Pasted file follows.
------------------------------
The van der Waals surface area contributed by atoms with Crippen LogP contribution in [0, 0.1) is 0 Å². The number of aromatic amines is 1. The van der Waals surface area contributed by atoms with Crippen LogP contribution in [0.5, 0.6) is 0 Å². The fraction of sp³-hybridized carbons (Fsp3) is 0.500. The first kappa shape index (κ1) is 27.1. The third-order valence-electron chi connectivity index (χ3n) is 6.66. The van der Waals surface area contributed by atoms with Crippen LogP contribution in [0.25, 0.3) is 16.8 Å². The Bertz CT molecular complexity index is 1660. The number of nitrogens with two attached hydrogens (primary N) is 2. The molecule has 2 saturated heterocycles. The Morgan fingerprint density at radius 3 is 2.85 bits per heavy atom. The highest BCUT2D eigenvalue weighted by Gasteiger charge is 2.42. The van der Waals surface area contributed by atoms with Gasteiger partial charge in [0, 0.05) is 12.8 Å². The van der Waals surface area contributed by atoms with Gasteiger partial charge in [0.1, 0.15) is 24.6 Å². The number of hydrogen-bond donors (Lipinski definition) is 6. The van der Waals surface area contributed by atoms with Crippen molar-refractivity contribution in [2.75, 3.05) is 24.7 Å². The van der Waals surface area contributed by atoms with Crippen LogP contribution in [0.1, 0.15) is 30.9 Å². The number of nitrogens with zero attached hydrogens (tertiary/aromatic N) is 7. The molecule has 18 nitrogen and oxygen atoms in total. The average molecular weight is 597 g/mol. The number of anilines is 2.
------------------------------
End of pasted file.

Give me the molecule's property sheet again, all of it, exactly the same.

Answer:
The van der Waals surface area contributed by atoms with Crippen LogP contribution in [0, 0.1) is 0 Å². The number of aromatic amines is 1. The van der Waals surface area contributed by atoms with Crippen LogP contribution in [0.5, 0.6) is 0 Å². The fraction of sp³-hybridized carbons (Fsp3) is 0.500. The first kappa shape index (κ1) is 27.1. The third-order valence-electron chi connectivity index (χ3n) is 6.66. The van der Waals surface area contributed by atoms with Crippen LogP contribution in [0.25, 0.3) is 16.8 Å². The Bertz CT molecular complexity index is 1660. The number of nitrogens with two attached hydrogens (primary N) is 2. The molecule has 2 saturated heterocycles. The Morgan fingerprint density at radius 3 is 2.85 bits per heavy atom. The highest BCUT2D eigenvalue weighted by Gasteiger charge is 2.42. The van der Waals surface area contributed by atoms with Gasteiger partial charge in [0, 0.05) is 12.8 Å². The van der Waals surface area contributed by atoms with Gasteiger partial charge in [0.1, 0.15) is 24.6 Å². The number of hydrogen-bond donors (Lipinski definition) is 6. The van der Waals surface area contributed by atoms with Crippen molar-refractivity contribution in [2.75, 3.05) is 24.7 Å². The van der Waals surface area contributed by atoms with Crippen LogP contribution in [0.1, 0.15) is 30.9 Å². The number of nitrogens with zero attached hydrogens (tertiary/aromatic N) is 7. The molecule has 18 nitrogen and oxygen atoms in total. The average molecular weight is 597 g/mol. The number of anilines is 2.